How CBS Got Its Start

To Arthur Judson, well-known manager in the field of music, the new field of radio presented a challenge and an opportunity. The results were both explosive and unexpected.

Along about 1920 or 1922, I noticed my son fooling around with some gadgets. He told me with great glee that it was a radio machine. I didn’t believe in it much then. Read more »

Who Wants To Be A Mid-two-figures-aire?

How luck, television, and a saintly lurker on the Internet combined to let the author visit 1953 for half an hour.

And now let’s see what the panel can do with another challenger. Would you sign in please, sir?

A grainy black-and-white kinescope flickers on our television screen. A close-up on a chalkboard. A hand—the right—holds a thick piece of white chalk. It begins to write in a sure, round style that I have never seen before. A voice off-screen reads:

Marshall . . .”

The hand drops down a line and continues to write.

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The Four Days That Made Tv News

What you don’t remember about the day JFK was shot

It was a series of sounds and images that had monumental impact and will always remain in the minds of those who watched: the bloodstained suit, the child saluting the coffin, the funeral procession to the muffled drums, the riderless horse. More than thirty years later American culture is still obsessed by the assassination of President John F. Kennedy and by its greater meaning. Yet, viewed purely in television terms, the impact of the four-day coverage of the Kennedy killing and funeral looms almost as large.Read more »

He Was There

An Interview With Walter Cronkite

As the editors discovered right at the outset of planning this issue, it is all but impossible to think about the course of the past forty years without also thinking about Walter Cronkite. He helped invent broadcast journalism, brought it to a level of professionalism that has never been surpassed, and for decades on “The CBS Evening News” explained to the nation the events that have since coalesced into history.Read more »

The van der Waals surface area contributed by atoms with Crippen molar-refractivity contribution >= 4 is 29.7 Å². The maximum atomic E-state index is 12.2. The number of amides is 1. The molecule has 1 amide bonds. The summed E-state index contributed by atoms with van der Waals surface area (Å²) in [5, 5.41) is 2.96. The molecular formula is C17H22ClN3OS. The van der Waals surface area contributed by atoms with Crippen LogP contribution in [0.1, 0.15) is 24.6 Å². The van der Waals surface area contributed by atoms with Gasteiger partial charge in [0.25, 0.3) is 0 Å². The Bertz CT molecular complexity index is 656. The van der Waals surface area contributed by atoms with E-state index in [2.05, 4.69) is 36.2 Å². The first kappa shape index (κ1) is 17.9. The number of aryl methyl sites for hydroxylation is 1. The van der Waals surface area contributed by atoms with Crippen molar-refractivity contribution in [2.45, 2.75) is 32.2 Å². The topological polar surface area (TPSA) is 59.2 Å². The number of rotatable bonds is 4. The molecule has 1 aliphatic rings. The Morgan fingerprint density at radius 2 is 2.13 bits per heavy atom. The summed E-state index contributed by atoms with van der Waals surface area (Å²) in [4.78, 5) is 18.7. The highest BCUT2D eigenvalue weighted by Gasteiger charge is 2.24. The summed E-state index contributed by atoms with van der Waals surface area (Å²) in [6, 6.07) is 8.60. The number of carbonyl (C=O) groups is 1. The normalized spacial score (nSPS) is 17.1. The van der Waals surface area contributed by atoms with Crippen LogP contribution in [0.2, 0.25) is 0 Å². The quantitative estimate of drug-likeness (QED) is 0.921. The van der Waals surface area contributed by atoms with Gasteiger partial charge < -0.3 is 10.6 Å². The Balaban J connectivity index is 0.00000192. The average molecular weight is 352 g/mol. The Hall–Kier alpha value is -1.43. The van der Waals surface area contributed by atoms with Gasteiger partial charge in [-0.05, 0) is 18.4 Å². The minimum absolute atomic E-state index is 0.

The Great Coronation War

In the infancy of television (but not of American royalty-worship) the networks fought their first all-out battle for supremacy over who would get to show Queen Elizabeth II being crowned

When American television was very young, but American royalty-worship was not, the biggest, loudest, most pointless battle for supremacy among the networks was over which would be first—by mere minutes, if necessary—to show pictures of the coronation of the British queen.Read more »

The Quiz-Show Scandal

Stempel’s winning technique was simplicity itself: He got all the questions in advance.

In October 1956 the twenty-nine-year-old scion of an illustrious American literary family took up a suggestion that countless Americans were then making to their more erudite friends and relations. He could use some extra money; Columbia University paid him meagerly enough to teach English alongside his famous father, the Pulitzer Prize-winning poet Mark Van Doren. So why not try to get on one of those new television quiz shows? If he happened to get lucky, he might win a few thousand dollars.Read more »

Seeing Murrow Now

One Sunday afternoon thirty-six years ago, in Chicago, I sat with my parents in front of the family’s brand-new television set, with its small, round-cornered screen, and watched the first of a new kind of program on CBS. It was called “See It Now,” and while most of what was shown during that first half-hour has faded from my memory, two things remain vivid.Read more »